Focal therapy for prostate cancer is cost-effective and may improve patient outcomes
Minimally invasive therapies for prostate cancer which remove the cancer while leaving the rest of the prostate intact are associated with lower costs for the NHS and benefits for patients.
These are the findings of a new study, published recently in the Journal of Medical Economics, and led by researchers from Imperial College Healthcare NHS Trust and Imperial College London.
The study shows that when compared to surgery or radiotherapy, these minimally invasive treatments, known as focal therapies, are associated with lower overall costs and improved quality of life. The research indicates that focal therapy represents good value for money in the NHS.
Focal therapies can include cryotherapy, which freezes the areas of cancer in the prostate, or high intensity focused ultrasound (HIFU), which heats the areas of cancer. Both treatments target only the cancer cells. This means less damage to surrounding nerves, blood vessels, and muscles and a lower risk of urinary, sexual and bowel side-effects compared to surgery to remove the prostate or radiotherapy.
Currently, few patients in the UK receive focal therapy for prostate cancer. The treatments are available at 7 centres in the country, including at Imperial College Healthcare NHS Trust.
In the latest study researchers analysed data from over 1,300 patients treated at five hospitals between 2006–2018, including Imperial College Healthcare. The team developed an economic model to compare costs and outcomes following focal therapy, surgery or radiotherapy for up to 10 years after treatment.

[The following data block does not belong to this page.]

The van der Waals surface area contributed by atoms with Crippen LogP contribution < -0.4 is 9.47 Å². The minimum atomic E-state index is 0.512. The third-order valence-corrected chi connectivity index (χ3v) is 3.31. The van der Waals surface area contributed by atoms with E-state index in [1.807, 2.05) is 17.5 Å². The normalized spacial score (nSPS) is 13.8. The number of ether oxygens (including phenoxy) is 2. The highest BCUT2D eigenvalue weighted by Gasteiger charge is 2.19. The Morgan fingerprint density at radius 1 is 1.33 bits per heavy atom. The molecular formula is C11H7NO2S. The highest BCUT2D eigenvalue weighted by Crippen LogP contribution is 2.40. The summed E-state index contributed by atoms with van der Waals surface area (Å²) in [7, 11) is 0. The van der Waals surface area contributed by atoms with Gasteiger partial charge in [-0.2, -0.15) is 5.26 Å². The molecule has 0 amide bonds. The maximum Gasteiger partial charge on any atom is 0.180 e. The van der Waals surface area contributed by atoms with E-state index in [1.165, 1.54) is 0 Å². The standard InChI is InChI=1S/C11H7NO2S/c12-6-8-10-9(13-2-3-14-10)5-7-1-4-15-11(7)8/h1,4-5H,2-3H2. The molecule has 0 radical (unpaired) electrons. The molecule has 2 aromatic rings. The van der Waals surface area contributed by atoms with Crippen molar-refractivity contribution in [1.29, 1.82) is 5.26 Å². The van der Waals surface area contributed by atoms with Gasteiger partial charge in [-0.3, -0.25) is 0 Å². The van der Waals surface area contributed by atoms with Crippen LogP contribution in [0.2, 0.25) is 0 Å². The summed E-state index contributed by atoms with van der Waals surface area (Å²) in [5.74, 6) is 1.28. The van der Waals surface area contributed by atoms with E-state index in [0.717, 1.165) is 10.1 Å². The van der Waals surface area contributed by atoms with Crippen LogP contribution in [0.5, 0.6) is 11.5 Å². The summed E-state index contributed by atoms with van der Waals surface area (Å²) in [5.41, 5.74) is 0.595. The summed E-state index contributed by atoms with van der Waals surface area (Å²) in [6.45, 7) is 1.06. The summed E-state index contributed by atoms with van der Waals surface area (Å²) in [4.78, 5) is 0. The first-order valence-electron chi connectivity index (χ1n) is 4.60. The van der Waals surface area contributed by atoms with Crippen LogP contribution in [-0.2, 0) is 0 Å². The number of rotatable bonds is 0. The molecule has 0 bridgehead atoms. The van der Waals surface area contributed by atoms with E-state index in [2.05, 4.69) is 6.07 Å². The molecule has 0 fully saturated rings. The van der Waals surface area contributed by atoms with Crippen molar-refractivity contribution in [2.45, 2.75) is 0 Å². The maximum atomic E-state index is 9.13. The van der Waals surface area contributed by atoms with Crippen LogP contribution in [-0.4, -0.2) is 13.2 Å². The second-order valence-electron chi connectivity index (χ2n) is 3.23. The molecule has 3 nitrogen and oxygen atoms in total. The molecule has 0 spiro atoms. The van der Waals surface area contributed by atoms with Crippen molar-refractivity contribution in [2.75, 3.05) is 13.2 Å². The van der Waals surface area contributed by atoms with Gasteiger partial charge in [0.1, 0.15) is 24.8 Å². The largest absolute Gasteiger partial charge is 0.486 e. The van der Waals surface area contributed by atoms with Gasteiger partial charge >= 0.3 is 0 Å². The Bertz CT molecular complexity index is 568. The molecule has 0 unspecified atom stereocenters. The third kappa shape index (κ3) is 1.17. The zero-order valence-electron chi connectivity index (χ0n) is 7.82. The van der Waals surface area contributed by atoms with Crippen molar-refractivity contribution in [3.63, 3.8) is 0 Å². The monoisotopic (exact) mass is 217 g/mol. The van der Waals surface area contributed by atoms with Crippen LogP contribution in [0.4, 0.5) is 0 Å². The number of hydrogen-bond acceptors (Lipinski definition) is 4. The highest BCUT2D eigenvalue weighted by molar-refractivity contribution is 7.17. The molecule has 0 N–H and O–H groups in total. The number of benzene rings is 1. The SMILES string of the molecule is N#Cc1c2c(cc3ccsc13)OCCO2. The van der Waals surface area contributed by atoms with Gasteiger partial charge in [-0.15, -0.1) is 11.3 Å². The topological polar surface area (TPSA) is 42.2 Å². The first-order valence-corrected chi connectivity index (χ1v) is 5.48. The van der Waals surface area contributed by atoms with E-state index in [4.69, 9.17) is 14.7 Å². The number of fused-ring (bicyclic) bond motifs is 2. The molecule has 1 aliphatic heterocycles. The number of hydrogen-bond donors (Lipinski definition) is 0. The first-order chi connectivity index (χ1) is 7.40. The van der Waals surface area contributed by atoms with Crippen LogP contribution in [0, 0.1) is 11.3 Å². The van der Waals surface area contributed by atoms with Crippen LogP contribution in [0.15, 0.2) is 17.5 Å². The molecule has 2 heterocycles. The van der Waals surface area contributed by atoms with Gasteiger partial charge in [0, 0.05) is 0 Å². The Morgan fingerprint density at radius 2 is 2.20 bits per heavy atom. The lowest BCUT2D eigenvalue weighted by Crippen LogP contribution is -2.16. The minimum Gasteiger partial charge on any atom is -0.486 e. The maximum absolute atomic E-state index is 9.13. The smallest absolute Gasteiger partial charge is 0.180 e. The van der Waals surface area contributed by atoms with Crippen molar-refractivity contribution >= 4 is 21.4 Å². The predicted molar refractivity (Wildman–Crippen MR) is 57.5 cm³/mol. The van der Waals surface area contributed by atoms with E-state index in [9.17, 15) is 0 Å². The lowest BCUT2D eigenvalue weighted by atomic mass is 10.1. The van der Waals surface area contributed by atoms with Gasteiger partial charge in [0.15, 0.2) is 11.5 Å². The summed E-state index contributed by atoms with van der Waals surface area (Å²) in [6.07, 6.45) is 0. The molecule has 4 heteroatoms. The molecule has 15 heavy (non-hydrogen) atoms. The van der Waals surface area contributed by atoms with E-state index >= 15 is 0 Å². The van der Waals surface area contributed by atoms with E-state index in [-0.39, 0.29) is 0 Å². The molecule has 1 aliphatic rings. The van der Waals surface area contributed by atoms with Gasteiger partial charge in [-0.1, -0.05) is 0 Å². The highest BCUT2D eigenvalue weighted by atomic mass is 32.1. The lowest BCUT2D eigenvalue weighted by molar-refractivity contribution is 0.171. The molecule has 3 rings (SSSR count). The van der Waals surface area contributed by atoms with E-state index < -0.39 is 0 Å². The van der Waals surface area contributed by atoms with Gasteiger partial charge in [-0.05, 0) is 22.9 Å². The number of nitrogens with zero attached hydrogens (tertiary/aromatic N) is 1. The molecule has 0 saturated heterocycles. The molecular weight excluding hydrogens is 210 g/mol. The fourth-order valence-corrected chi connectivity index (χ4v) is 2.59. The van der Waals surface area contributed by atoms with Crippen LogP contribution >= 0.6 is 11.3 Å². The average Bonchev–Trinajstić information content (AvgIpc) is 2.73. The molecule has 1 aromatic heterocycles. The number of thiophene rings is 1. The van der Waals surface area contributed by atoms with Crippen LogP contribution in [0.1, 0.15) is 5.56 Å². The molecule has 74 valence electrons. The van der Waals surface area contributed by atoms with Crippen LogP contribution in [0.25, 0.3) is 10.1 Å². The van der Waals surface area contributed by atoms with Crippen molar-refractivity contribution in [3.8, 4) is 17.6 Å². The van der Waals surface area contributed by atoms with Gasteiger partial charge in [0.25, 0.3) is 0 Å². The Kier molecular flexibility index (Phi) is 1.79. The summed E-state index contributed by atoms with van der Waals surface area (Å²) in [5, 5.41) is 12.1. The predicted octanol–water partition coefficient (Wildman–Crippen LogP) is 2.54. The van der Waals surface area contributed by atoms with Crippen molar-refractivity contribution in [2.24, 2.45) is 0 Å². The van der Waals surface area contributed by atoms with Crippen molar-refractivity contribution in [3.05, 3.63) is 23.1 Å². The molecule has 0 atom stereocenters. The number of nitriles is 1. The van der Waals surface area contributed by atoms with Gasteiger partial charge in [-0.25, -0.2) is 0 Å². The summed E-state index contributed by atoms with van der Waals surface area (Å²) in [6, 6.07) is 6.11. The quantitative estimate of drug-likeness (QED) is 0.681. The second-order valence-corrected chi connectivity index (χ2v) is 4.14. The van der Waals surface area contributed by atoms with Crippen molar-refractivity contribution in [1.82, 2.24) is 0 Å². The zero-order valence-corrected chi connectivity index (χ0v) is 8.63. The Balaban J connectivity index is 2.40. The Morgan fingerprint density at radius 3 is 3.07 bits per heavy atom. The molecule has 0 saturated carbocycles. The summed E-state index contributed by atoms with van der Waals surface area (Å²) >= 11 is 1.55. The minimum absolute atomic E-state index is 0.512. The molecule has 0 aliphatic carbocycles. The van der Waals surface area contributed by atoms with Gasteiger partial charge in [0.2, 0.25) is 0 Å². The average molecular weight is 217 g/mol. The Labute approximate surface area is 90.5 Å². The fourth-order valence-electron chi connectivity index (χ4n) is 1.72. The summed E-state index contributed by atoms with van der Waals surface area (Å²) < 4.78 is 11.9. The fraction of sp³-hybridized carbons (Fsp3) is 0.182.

Focal therapy was associated with better outcomes in a questionnaire measuring quality of life than radical prostatectomy or external beam radiotherapy (EBRT).
Professor Hashim Ahmed, Chair of Urology at Imperial College London, and Consultant Urological Surgeon at Imperial College Healthcare NHS Trust, said: “Our study is the first to show that focal therapy, using either cryotherapy or high-intensity focused ultrasound (HIFU) to destroy prostate cancers, was associated with a lower overall cost and improved quality of life for patients compared to either surgery or radiotherapy.
“This is because focal therapy precisely targets individual cancers in the prostate leading to less tissue damage, quicker recovery and much fewer side-effects. The treatment is also effective at treating cancers. Most patients with prostate cancer currently have radical prostatectomy or radiotherapy which treat the whole prostate.”
The researchers highlight some limitations with the work, explaining the limited number of hospitals mean that other potential treatment options were excluded, and that limited data were available on later outcomes, and none on quality of life data, so literature-based estimates were used.
Professor Ahmed, added: "Focal therapy represents good value for money in the NHS whilst at the same time lower side effects and improved quality of life compared traditional treatments. It could benefit about 10,000 men who are diagnosed with prostate cancer in the UK each year.”
Xavier Bertrand, vice president of Peripheral Interventions for Boston Scientific in EMEA, who funded the study, said: “The research findings are great news for patients and great news for the healthcare system. The UK government has explicitly recognised the importance of medtech in improving outcomes for patients. Equal access to this minimally invasive cancer treatment could help to resolve the current disparities in the UK for patients with prostate cancer.”
The work was also supported by the NIHR Imperial Biomedical Research Centre.
‘Focal therapy versus radical prostatectomy and external beam radiotherapy as primary treatment options for non-metastatic prostate cancer: results of a cost-effectiveness analysis’ by Reddy, D. et al. is published in Medical Economics.